Featured Research

from universities, journals, and other organizations

Study Looks At Ways To Sustain Lobster Fishery

Date:
July 10, 2006
Source:
Woods Hole Oceanographic Institution
Summary:
In the world of the lobster fishery, less may indeed be more. A new study may give hope to lobstermen struggling with declining lobster stocks, suggesting new ways that might improve the sustainability of the New England lobster fishery and reduce the risk of entangling whales and other marine life in lobster trap gear.

Hauke Kite-Powell of the WHOI Marine Policy Center works on several issues affecting shellfish, from southern New England lobsters to oysters in Waquoit Bay (shown here).
Credit: Photo by Tom Kleindinst, Woods Hole Oceanographic Institution

In the world of the lobster fishery, less may indeed be more. A new study may give hope to lobstermen struggling with declining lobster stocks, suggesting new ways that might improve the sustainability of the New England lobster fishery and reduce the risk of entangling whales and other marine life in lobster trap gear.

Related Articles


Research Specialist Hauke Kite-Powell of the Marine Policy Center at Woods Hole Oceanographic Institution (WHOI) and former lobsterman Dick Allen of Rhode Island used computer models to look at the various biological and economic factors affecting the lobster fishery.

Their study questioned “the wisdom of spending money to catch lobsters and then throwing them back.” They found that by relaxing the minimum legal size requirement, but reducing the number of traps lobstermen could set, it would improve the sustainability of the lobster fishery, increase lobstermen’s incomes and the economic benefits to the regional economy from the lobster fishery, and reduce the risk of entangling whales and other marine life in lobster trap ropes.

“What we tried to do was determine the Holy Grail of fisheries management,” Kite-Powell said. Allen and Kite-Powell focused their study on one lobster management area, from Nantucket, Mass., to Block Island, R.I. “We recognize that the model “is not the real world,” Kite-Powell said.

The study was funded by a $40,000 grant from The Island Foundation of Marion, Mass.


Story Source:

The above story is based on materials provided by Woods Hole Oceanographic Institution. Note: Materials may be edited for content and length.


Cite This Page:

Woods Hole Oceanographic Institution. "Study Looks At Ways To Sustain Lobster Fishery." ScienceDaily. ScienceDaily, 10 July 2006. <www.sciencedaily.com/releases/2006/07/060705170802.htm>.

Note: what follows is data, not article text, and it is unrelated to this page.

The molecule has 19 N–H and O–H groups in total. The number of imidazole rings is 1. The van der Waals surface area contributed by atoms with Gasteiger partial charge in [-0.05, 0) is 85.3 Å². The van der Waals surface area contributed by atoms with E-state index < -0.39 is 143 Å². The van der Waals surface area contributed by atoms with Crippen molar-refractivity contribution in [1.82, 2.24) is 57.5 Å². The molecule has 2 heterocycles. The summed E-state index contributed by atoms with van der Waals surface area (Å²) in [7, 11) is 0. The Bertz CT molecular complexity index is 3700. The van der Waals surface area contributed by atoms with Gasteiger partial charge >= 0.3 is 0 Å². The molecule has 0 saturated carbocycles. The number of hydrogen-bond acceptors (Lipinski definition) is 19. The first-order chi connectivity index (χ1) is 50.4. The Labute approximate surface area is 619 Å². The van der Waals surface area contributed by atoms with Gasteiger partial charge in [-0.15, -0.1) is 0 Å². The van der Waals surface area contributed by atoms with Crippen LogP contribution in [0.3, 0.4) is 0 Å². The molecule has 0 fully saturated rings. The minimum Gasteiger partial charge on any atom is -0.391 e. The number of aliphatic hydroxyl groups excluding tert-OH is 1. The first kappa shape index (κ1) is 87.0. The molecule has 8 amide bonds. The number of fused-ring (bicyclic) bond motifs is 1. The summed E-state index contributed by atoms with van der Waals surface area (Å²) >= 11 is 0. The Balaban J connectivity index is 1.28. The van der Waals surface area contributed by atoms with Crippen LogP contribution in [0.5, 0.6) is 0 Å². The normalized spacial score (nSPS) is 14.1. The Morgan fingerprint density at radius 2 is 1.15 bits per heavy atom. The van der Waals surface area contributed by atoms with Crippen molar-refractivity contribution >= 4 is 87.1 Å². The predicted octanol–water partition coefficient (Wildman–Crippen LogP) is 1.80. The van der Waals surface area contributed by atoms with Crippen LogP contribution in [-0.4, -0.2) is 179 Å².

Woods Hole Oceanographic Institution. (2006, July 10). Study Looks At Ways To Sustain Lobster Fishery. ScienceDaily. Retrieved March 30, 2015 from www.sciencedaily.com/releases/2006/07/060705170802.htm
Woods Hole Oceanographic Institution. "Study Looks At Ways To Sustain Lobster Fishery." ScienceDaily. www.sciencedaily.com/releases/2006/07/060705170802.htm (accessed March 30, 2015).

Share This


More From ScienceDaily



More Plants & Animals News

Monday, March 30, 2015

Featured Research

from universities, journals, and other organizations


Featured Videos

from AP, Reuters, AFP, and other news services

New Arthropod Fossil Might Be Relative Of Spiders, Scorpions

New Arthropod Fossil Might Be Relative Of Spiders, Scorpions

Newsy (Mar. 29, 2015) A 508-million-year-old arthropod that swam in the Cambrian seas is thought to share a common ancestor with spiders and scorpions. Video provided by Newsy
Powered by NewsLook.com
Vietnam Rice Boom Piles Pressure on Farmers and the Environment

Vietnam Rice Boom Piles Pressure on Farmers and the Environment

AFP (Mar. 29, 2015) Vietnam&apos;s drive to become the world&apos;s leading rice exporter is pushing farmers in the fertile Mekong Delta to the brink, say experts, with mounting costs to the environment. Duration: 02:35 Video provided by AFP
Powered by NewsLook.com
Raw: Lioness Has Rare Five-Cub Litter

Raw: Lioness Has Rare Five-Cub Litter

AP (Mar. 27, 2015) A lioness in Pakistan has given birth to five cubs, twice the usual size of a litter. Queen gave birth to two other cubs just nine months ago. (March 27) Video provided by AP
Powered by NewsLook.com
Jockey Motion Tracking Reveals Racing Prowess

Jockey Motion Tracking Reveals Racing Prowess

Reuters - Innovations Video Online (Mar. 26, 2015) Using motion tracking technology, researchers from the Royal Veterinary College (RVC) are trying to establish an optimum horse riding style to train junior jockeys, as well as enhance safety, health and well-being of both racehorses and jockeys. Matthew Stock reports. Video provided by Reuters
Powered by NewsLook.com

Search ScienceDaily

Number of stories in archives: 140,361

Find with keyword(s):
Enter a keyword or phrase to search ScienceDaily for related topics and research stories.

Save/Print:
Share:

Breaking News:

Strange & Offbeat Stories


Plants & Animals

Earth & Climate

Fossils & Ruins

In Other News

... from NewsDaily.com

Science News

Health News

Environment News

Technology News



Save/Print:
Share:

Free Subscriptions


Get the latest science news with ScienceDaily's free email newsletters, updated daily and weekly. Or view hourly updated newsfeeds in your RSS reader:

Get Social & Mobile


Keep up to date with the latest news from ScienceDaily via social networks and mobile apps:

Have Feedback?


Tell us what you think of ScienceDaily -- we welcome both positive and negative comments. Have any problems using the site? Questions?
Mobile: iPhone Android Web
Follow: Facebook Twitter Google+
Subscribe: RSS Feeds Email Newsletters
Latest Headlines Health & Medicine Mind & Brain Space & Time Matter & Energy Computers & Math Plants & Animals Earth & Climate Fossils & Ruins